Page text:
The 2004 upgrade features a 12.5-million LED display and more color combinations than the original display. The old control system was replaced by a central control room using 10 computers.

The 2019 upgrade features over 49.2 million LEDs with on-demand diagnostics through Watchfire Sign’s proprietary digital signage software, which runs in sync with the Viva Vision canopy control software. [18]

FSE casino/hotels[edit]

Several casino/hotels are located on the Fremont Street Experience:

Former casinos include:


Fremont Street
Main Street Main Street
Golden Gate Circa
Pioneer Club
1st Street 1st Street
Golden Nugget Binion's
Casino Center Blvd. Casino Center Blvd.
Four Queens Fremont Hotel-Casino
3rd Street 3rd Street
The D
4th Street 4th Street
Las Vegas Blvd. Las Vegas Blvd.

See also[edit]


  1. ^ "Cable company offers land line phone service". Retrieved 2007-07-05.
  2. ^ "Facts About the Fremont Street Experience". Archived from the original on 2007-07-03. Retrieved 2007-07-05.
  3. ^ "NOW IT CAN BE TOLD: THE "STAR TREK" ATTRACTION THAT ALMOST CAME TO LIFE in 1992". The Goddard Group Blog. The Goddard Group. 2012-04-05. Retrieved April 7, 2012.
  4. ^ City of Las Vegas Public Records 1991-92
  5. ^ a b City of Las Vegas Public Records 1994
  6. ^ "Tourists may help pay for Fremont canopy". Reno Gazette-Journal. March 19, 1993. Retrieved December 13, 2019 – via
  7. ^ Munks, Jamie (February 7, 2018). "'Floor-to-ceiling' renovations planned for Fremont Street Experience". Las Vegas Review-Journal. Retrieved May 8, 2019.
  8. ^ Schulz, Bailey (May 7, 2019). "$32M renovation starts on Fremont Street Experience canopy". Las Vegas Review-Journal. Retrieved May 8, 2019.
  9. ^ "'Long, long overdue': Fremont Street Experience getting canopy upgrade". Las Vegas Sun. February 18, 2019. Retrieved February 1, 2020.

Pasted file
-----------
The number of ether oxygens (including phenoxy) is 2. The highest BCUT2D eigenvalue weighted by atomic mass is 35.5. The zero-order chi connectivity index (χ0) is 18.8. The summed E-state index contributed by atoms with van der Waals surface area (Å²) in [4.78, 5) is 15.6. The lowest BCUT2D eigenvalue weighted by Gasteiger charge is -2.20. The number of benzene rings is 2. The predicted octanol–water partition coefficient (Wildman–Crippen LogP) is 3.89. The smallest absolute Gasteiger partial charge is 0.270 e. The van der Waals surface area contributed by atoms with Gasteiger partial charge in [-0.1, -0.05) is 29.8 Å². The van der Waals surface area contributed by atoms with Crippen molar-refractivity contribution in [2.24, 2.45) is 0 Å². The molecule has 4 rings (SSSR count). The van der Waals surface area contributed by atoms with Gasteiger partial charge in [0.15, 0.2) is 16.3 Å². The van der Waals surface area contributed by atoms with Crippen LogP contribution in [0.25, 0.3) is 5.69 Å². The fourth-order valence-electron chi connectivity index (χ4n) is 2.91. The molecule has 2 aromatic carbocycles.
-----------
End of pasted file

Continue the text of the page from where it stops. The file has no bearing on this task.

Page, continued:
10. ^ Schulz, Bailey (November 18, 2019). "Fremont Street Experience sign to show downtown through decades". Las Vegas Review-Journal. Retrieved December 13, 2019.
  11. ^ Johnson, Shea (December 19, 2019). "Upgraded Fremont Street canopy in Las Vegas gets dress rehearsal". Las Vegas Review-Journal. Retrieved December 27, 2019.
  12. ^ Nash, Rocky (December 19, 2019). "Fremont Street Experience previews new 3D graphics; $32 Million upgraded Viva Vision Canopy". KLAS. Retrieved December 27, 2019.
  13. ^ "Las Vegas' Fremont Street: An LED Spectacular". BulbAmerica. Retrieved 28 December 2021.
  14. ^ "Everything You Need to Know About the Viva Vision Canopy Upgrade". Fremont Street Experience. Retrieved 30 November 2021.
  15. ^ "Viva Vision: World's Largest Video Screen". Fremont Street Experience. Retrieved 17 December 2020.
  16. ^ "SlotZilla Zipline Las Vegas Gets Lit at the Fremont Street Experience | Vital Vegas Blog". Vital Vegas Blog. 8 December 2013.
  17. ^ "Slotzilla - 10 Coolest Things You Didn't Know You Could Do In Las Vegas - Forbes". 9 April 2013. Archived from the original on 9 April 2013.
  18. ^ "Fremont Street Experience Unveils Stunning New 3D Graphics And $32 Million Upgraded Viva Vision Canopy". Cision PR Newswire. Retrieved 10 December 2020.

External links[edit]

Coordinates: 36°10′15″N 115°08′39″W / 36.17083°N 115.14417°W / 36.17083; -115.14417